There are some limitations that exist in the current 12-team playoff system. Since being a division winner is a guaranteed playoff berth, there have been many cases in which a team that wins a "weak" division either barely has a winning record or has a .500 or losing record altogether (such as the 2010 Seattle Seahawks). At the same time, since a division winner is seeded higher than the wild cards, non-division winners may end up playing a road game during Wild Card Weekend against a team with an inferior record, or may end up outright missing the playoffs. And going on the road during the first postseason round does not guarantee success: the first time that all four road teams won during Wild Card Weekend occurred during the 2015-16 season.
This issue has become more prevalent since the aforementioned 2002 realignment. There are three notable examples in which a division winner with a .500 or sub-.500 record ended up winning a playoff game against a team with a superior record:
As a result of this seeding issue, calls have been made to modify the playoff format even further. One proposal has been to expand the playoffs to 14 teams. Proponents of expansion note the increased revenue that could be gained from an additional two playoff games. They also note that the 12-team playoff system was implemented when the league only had 28 teams, four less than today. The opposition to such a move notes that an expansion of the playoffs would "water down" the field by giving access to lower-caliber teams. Opponents to expansion further point to the NBA playoffs and the NHL playoffs where more than half of the teams qualify for the postseason, and there is often a decreased emphasis on regular season performance as a result.
After the 2007 playoffs saw two wild-card teams with better records (Jacksonville Jaguars and eventual Super Bowl XLII champions New York Giants) go on the road to defeat division winners (Pittsburgh Steelers and Tampa Bay Buccaneers, respectively) during wild-card weekend, the NFL explored another proposal to change the playoffs so that the team with the better record would host the game, even if that meant a division winner went on the road. The NFL's Competition Committee withdrew the request later that offseason, with Atlanta Falcons president Rich McKay mentioning that they wanted the idea to simply get a discussion going. New England Patriots owner Robert Kraft was a strong opponent of the rule change, believing that "if you win a division, it's good for your fans to know you will have a home game."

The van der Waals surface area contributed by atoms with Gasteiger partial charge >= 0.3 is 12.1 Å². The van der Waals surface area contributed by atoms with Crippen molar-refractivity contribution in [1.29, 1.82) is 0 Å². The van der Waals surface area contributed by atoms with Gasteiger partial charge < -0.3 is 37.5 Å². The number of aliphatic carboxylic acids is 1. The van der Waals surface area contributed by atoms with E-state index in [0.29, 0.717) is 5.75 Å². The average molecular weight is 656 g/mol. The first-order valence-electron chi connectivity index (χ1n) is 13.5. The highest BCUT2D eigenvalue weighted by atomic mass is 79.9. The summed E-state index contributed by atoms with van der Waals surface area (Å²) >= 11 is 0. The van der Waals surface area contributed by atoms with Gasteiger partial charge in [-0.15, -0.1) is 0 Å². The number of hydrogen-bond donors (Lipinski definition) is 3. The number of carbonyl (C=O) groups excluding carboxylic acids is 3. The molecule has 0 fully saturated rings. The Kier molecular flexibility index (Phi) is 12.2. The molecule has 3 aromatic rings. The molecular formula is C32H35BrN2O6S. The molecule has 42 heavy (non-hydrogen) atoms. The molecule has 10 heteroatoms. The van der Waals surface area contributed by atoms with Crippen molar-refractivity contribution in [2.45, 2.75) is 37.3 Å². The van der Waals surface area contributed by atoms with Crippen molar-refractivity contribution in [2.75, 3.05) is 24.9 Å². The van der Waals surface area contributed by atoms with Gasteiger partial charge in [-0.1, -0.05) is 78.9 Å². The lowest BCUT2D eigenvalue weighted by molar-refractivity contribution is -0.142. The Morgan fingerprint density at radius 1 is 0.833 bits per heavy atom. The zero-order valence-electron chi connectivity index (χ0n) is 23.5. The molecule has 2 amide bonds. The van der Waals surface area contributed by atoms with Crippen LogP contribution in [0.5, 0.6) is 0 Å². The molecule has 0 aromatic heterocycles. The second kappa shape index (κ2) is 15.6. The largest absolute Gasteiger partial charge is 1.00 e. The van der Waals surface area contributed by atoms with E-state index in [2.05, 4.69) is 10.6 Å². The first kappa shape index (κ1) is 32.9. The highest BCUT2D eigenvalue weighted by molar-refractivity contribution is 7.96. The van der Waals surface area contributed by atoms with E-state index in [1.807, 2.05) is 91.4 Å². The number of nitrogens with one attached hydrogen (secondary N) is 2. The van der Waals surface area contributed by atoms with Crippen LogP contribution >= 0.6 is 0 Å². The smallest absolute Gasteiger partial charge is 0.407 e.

Just before the 2010-11 Saints-Seahawks playoff game, McKay wanted to revisit the previous proposal to reseed teams during wild-card weekend. However, sportswriter Peter King wrote that he believed league owners were still hesitant on implementing any such changes at this time due to the then-pending 2011 work stoppage, the proposals to extend the regular season from 16 to 18 games and how it will impact the postseason, and the simple fact that not enough teams have been seriously disadvantaged by the current format.
In October 2013, NFL commissioner Roger Goodell announced plans to revisit the idea to expand the playoffs to 14 teams, with the increased revenue gained from the two additional postseason games being used to offset plans to shorten the preseason. The two extra Wild Card games could also be scheduled on the weekend, creating triple-headers on both Saturday and Sunday. Goodell then suggested that they might instead be played on Friday and/or Monday, which may eventually cause scheduling conflicts with games of the new College Football Playoff.
The 14-team playoff proposal remained tabled until December 2014, when no team in the NFC South could finish better than .500; Goodell stated that the league would vote on it at the March 2015 Owners' Meetings. However, by the February 2015, the Washington Post reported that support among team owners has eroded, and league leaders expressed reluctance to make a change until the end of the 2015 season. The proposal lost all interest; it has not since been raised. It is likely that movement won't be made on expanding either the playoffs or the regular season until at least 2020, when the current collective bargaining agreement expires.
Correct as of Week 14, 2018 NFL season.
*Tiebreaker playoff appearances based on the team with the more recent playoff appearance.
|Green Bay Packers||32|
|New York Giants||32|
|Cleveland/St. Louis/Los Angeles Rams||29|
|San Francisco 49ers||25|
|Boston/New England Patriots||25[D]|
|Los Angeles/Oakland Raiders||22[D]|
|Houston Oilers/Tennessee Titans||22[D]|
|Dallas Texans/Kansas City Chiefs||21[D]|
|San Diego/Los Angeles Chargers||18[D]|
|Portsmouth Spartans/Detroit Lions||17[C]|
|New York Jets||14[D]|
|New Orleans Saints||12|
|Tampa Bay Buccaneers||10|
After the season finale, the league office arranged for an additional regular-season game to determine the league champion